I don’t think about abstractions that explain history or knowledge. When my friends read philosophy in college and thought deep thoughts, I was learning organ music. I was drunk. I was trying to find sexual bliss. I read (and tried to write) novels. I can’t participate in discussions of Lyotard and Foucault (Foucault may have discovered that God is a problem). 

I grieve God as a problem. I am grateful for it. I assume that, if I live long enough (“what is life” is the first question one asks when one discovers that God is a problem), I may find some grace in the discovery. 

I do not want to over-emphasize the ways in which my body (mostly my brain) works differently than most human bodies. My twin disorders, Temporal Lobe Epilepsy and Bipolar Disorder, are perhaps not disorders at all. Perhaps they are the true gifts for which I celebrate Thanksgiving. They have forced me to understand God is a problem. Nothing is what it seems. Nothing is real. If reality is impossible to define, nothing survives when our bodies no longer participate in life on Earth. I am ill (but isn’t everyone?). One of my “illnesses” consists in a misfiring of brain cells that causes me dissociation, the physical beginning of my intellectual understanding that God is [unreal] a problem.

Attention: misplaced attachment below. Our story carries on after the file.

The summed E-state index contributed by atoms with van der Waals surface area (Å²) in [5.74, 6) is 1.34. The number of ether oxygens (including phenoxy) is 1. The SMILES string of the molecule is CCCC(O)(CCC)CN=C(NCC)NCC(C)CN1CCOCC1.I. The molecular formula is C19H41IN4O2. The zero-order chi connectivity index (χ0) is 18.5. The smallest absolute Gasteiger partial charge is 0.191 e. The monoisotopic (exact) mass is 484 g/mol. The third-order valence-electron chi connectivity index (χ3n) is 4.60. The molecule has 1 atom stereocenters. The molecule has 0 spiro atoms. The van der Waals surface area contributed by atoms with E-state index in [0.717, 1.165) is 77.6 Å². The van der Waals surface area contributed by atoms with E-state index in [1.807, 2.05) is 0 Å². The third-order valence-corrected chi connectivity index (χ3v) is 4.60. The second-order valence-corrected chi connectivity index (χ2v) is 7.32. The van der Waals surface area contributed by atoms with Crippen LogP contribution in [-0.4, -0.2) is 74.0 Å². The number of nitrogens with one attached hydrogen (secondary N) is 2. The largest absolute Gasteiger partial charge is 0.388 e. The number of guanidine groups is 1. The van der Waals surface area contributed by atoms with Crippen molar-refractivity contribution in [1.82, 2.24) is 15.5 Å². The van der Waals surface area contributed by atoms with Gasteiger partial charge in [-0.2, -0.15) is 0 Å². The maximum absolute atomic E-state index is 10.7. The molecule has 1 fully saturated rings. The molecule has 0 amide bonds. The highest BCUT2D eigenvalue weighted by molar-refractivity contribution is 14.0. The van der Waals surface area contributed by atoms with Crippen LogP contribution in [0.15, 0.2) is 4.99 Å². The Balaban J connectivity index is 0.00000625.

Lately, I have been comforted, when I am overwhelmed knowing God is a problem, by the writings of Arthur Frank which I discovered in an article by Cristina Rocha. 

In The Wounded Storyteller, Arthur Frank argues that people use illness narratives ‘to repair the damage that illness has done to the ill person’s sense of where she is in life, and where she maybe going.’ He identifies three kinds of narratives—restitution, chaos, and quest. . . .Finally, in the quest narrative, ‘illness is the occasion of a journey that becomes a quest.’ The ill person has an active role in it, as s/he finds a sense of purpose in the illness, and uses it to undergo transformation. **** 

Thanksgiving Day is a day for me to remember my gratitude that God is a problem for me. I am grateful to be on a quest.

** Godzieba, Anthony J. “Ontotheology to excess: imagining God without being. ” Theological Studies. 56.1 (March 1995): 3(18).  Associate Professor, Villanova University; Editor of Horizons, the journal of the College Theology Society.